Google's Nexus devices have never enjoyed the mainstream popularity of Samsung Galaxy flagships, but the pure Android handsets are still some of the most significant phones every year. Let's compare Google's latest handset, the Nexus 6, to Samsung's two big upcoming releases, the Galaxy S6 and Galaxy S6 edge.
The Nexus 6 is an enormous smartphone (nearly a tablet), towering over Samsung's two new releases. The Nexus is 12-13 percent taller, 17-19 percent wider and 44-49 percent thicker than the two Galaxy flagships.
The much bigger Nexus 6 is also much heavier: 33 percent heavier than the Galaxy S6 and 40 percent heavier than the Galaxy S6 edge.
Samsung went premium with this year's lineup, adding Gorilla Glass backs that bleed into aluminum sides. The Nexus 6 has a higher-end feel than previous Nexuses (with its own aluminum frame) but its plastic back makes it more of a hybrid-premium than full premium design.
You only have two color options for the Nexus 6, next to four for each of the Samsung Galaxy S6 phones.
The Nexus 6's screen also dwarfs the displays on the Galaxy S6 pair, giving you 37 percent more screen.
Navigation buttons location
In many areas of Android, though, that discrepancy won't be quite as wide, as the Nexus sacrifices some of its display for a bottom row of navigation buttons.
This becomes irrelevant, though, in areas where Android's Immersive Mode kicks in. It fades out those nav keys in places like photo, video and reading apps. A quick swipe from the edge of its screen will bring them back.
All three devices have ultra-sharp Quad HD displays, though the smaller screens on the Galaxies make their pixel density 17 percent sharper.
All three handsets use AMOLED panels.
Apart from some minor spec differences, this is the big difference between the Galaxy S6 edge and its standard counterpart. Similar to last year's Galaxy Note Edge, it has a curved display: only here both sides of its 5.1-in display slope off around the edges.
Google and Motorola didn't put any biometric sensors in the Nexus 6. The Galaxy S6 and GS6 edge each have a touch-based fingerprint sensor (which will likely be an improvement over the swipe-based finger scanners we saw in several 2014 Samsung devices).
Camera megapixels (rear)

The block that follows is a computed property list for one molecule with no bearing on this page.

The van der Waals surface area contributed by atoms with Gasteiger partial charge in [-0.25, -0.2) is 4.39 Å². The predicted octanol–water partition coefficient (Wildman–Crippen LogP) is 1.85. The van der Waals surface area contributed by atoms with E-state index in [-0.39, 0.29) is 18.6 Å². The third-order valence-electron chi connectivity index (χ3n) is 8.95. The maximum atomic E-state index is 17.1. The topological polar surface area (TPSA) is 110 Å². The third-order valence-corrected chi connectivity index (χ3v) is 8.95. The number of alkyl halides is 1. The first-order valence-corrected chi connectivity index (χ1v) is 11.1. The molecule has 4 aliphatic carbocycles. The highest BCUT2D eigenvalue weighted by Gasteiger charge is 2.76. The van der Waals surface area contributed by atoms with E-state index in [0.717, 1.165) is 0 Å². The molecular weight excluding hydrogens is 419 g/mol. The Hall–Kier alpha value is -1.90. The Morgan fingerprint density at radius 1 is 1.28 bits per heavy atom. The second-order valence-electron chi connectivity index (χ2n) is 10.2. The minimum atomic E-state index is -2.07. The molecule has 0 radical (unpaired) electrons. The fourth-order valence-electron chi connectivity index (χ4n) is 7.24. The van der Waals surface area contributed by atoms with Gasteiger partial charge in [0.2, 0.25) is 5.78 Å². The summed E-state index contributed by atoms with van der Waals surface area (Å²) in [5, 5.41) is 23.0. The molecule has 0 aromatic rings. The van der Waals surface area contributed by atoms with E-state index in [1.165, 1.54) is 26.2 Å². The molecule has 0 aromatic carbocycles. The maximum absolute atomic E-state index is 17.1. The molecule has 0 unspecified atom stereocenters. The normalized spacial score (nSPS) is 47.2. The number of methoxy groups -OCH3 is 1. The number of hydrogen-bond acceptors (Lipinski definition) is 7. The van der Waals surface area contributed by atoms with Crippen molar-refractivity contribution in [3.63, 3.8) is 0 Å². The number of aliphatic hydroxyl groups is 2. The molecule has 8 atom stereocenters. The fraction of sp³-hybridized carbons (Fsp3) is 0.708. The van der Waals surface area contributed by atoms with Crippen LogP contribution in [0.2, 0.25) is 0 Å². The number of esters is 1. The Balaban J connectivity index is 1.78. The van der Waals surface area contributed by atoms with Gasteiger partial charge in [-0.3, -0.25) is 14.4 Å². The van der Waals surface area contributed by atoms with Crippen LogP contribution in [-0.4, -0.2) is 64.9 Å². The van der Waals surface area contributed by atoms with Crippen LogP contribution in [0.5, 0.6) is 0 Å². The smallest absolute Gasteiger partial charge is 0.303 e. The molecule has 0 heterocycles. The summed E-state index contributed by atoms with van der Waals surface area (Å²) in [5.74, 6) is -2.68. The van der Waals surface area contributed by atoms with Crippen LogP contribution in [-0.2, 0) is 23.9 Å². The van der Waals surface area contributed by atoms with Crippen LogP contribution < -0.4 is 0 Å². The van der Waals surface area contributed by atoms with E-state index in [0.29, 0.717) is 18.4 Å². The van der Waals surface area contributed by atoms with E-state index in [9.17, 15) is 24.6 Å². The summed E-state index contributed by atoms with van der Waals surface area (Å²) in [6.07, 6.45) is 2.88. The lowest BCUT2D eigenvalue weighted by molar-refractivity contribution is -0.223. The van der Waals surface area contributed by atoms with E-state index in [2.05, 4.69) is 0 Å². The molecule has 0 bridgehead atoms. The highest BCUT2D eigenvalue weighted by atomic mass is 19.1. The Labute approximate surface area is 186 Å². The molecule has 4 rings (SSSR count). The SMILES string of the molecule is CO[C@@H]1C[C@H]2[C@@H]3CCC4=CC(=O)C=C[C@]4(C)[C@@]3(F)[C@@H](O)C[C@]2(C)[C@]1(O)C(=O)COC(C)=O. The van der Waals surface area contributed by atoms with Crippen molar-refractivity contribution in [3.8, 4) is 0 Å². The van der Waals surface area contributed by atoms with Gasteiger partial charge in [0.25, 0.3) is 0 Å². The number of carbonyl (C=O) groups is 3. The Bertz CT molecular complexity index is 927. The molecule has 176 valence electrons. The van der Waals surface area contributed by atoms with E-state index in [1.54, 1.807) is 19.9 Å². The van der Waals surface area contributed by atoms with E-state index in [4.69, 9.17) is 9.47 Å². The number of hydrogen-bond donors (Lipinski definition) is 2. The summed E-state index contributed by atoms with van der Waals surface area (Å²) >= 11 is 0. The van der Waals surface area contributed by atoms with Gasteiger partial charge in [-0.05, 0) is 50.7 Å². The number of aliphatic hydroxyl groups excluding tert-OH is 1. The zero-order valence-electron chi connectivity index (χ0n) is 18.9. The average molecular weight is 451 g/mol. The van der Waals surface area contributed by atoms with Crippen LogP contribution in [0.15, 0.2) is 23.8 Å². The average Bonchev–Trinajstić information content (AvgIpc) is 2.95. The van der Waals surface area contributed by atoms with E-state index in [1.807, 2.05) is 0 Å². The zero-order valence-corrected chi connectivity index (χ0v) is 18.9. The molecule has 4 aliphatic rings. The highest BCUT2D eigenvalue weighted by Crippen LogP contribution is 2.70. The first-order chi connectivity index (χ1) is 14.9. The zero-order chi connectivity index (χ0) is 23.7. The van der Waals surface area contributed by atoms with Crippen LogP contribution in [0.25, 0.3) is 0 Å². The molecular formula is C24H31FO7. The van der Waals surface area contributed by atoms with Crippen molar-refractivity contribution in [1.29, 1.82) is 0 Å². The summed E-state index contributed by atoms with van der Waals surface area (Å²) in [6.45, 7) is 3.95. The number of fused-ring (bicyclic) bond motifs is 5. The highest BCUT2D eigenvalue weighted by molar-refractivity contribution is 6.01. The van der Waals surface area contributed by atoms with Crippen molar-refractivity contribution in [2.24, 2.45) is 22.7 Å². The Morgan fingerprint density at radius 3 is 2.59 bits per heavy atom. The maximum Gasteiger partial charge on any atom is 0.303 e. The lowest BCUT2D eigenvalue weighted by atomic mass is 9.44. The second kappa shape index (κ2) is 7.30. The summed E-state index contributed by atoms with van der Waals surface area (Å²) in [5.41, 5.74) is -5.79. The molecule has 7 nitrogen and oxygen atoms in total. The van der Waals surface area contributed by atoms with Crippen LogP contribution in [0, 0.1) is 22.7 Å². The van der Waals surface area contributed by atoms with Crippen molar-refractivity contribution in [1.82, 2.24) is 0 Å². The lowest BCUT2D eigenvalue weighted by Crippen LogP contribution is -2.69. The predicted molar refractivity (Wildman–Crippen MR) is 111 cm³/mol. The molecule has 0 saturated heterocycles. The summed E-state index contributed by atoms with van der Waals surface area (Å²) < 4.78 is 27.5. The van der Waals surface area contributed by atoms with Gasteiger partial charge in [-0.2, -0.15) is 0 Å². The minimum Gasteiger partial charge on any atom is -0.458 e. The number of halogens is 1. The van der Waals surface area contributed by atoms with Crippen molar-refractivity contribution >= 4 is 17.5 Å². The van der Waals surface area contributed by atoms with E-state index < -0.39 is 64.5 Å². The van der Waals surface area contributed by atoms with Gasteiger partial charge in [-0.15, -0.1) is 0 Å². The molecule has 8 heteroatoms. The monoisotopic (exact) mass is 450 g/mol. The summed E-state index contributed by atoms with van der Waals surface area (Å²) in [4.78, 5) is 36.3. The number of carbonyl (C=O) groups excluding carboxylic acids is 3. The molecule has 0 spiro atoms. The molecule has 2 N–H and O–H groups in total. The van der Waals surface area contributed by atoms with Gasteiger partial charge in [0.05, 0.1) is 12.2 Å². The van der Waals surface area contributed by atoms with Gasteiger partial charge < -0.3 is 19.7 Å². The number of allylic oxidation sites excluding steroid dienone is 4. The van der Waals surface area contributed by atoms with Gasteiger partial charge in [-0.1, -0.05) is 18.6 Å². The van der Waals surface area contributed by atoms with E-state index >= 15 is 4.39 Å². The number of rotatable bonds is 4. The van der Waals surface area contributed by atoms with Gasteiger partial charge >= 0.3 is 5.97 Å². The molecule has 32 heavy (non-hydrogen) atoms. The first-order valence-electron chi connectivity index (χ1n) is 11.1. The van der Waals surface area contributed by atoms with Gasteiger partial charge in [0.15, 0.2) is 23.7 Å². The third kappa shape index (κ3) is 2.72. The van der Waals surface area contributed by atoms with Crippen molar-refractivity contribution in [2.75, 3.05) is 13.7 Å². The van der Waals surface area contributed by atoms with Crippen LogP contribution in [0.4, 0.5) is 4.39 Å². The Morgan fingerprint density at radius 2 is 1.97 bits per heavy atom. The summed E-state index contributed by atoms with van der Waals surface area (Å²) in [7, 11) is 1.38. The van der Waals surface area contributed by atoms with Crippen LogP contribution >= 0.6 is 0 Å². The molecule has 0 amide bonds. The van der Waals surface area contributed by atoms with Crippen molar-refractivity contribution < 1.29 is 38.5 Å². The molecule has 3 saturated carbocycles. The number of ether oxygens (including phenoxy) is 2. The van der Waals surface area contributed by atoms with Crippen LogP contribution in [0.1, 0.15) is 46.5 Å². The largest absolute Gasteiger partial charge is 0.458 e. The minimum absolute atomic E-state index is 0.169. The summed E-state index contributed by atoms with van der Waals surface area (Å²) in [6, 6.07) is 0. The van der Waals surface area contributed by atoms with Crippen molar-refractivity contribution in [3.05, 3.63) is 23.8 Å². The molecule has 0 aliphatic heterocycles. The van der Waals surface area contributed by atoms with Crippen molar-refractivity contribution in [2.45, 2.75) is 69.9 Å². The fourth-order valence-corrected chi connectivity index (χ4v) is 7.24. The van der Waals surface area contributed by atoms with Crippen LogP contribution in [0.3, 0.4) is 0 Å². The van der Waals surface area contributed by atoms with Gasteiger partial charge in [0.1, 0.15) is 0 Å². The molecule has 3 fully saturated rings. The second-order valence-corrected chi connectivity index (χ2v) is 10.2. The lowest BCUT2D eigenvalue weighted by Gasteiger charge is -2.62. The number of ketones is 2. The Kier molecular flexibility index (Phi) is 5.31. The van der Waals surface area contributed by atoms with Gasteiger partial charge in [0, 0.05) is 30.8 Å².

Camera megapixels (front)
If you take lots of selfies, it's possible the Galaxy S6es will capture a little extra detail.
The cameras in the Galaxy S6 and GS6 edge have an ever-so-slightly wider aperture.
All three phones have Optical Image Stabilization, to help offset the effects of shaky hands.
The Nexus 6's battery didn't test at the very top of the 2014 phones we reviewed, but it still had good uptimes: dropping about 12 percent per hour in our stress test (streaming video over Wi-Fi with brightness set at 75 percent).
The Nexus 6 uses Qualcomm Quick Charge 2.0 and the Galaxy phones use Samsung's own approach to fast charging. When using the stock cable, they'll let you quickly juice up a nearly-dead battery to a respectable level.
If you've ever owned a Galaxy phone, you've been able to pop off its battery cover and swap out a replacement battery. The pair of 2015 flagships, though, take things in a new direction (thanks in no small part to their premium glass and metal builds).
All three handsets ship with wireless charging built-in.
The Nexus 6 is a zippy handset, pairing with Android Lollipop for seamless performance. We haven't yet put the Galaxy S6 (and their "Qual-who?" Samsung Exynos processors) through the paces.
All three have a very healthy 3 GB of RAM.
Samsung is offering more storage options with the Galaxy S6es, though all three offer a solid 32 GB at the entry-level.
None of these three have slots for microSD cards.
Heart rate sensor
Like last year's Galaxy flagships, the GS6 pair each has a heart rate sensor on its backside.
The Nexus 6 runs Android Lollipop, without any skins or bloat – just as Google intended it. The Galaxy S6 phones also have a Lollipop core, though they have Samsung's TouchWiz UI on top (that skin is scaled back this year, though, with much less bloat).
The Nexus has been around for over four months, while the Galaxy S6 and Edge launch on April 10.
Starting price (full retail)
US carriers are taking their sweet old time announcing pricing for the Galaxy S6 and edge. One thing you can expect is a markup for the edge – we just don't know by how much.
Starting price (on-contract)
On-contract pricing is also still a mystery for the new Samsung phones. Considering its size, spec sheet and feature list, US$250 on-contract for the Nexus 6 is one of the best deals in mobile.
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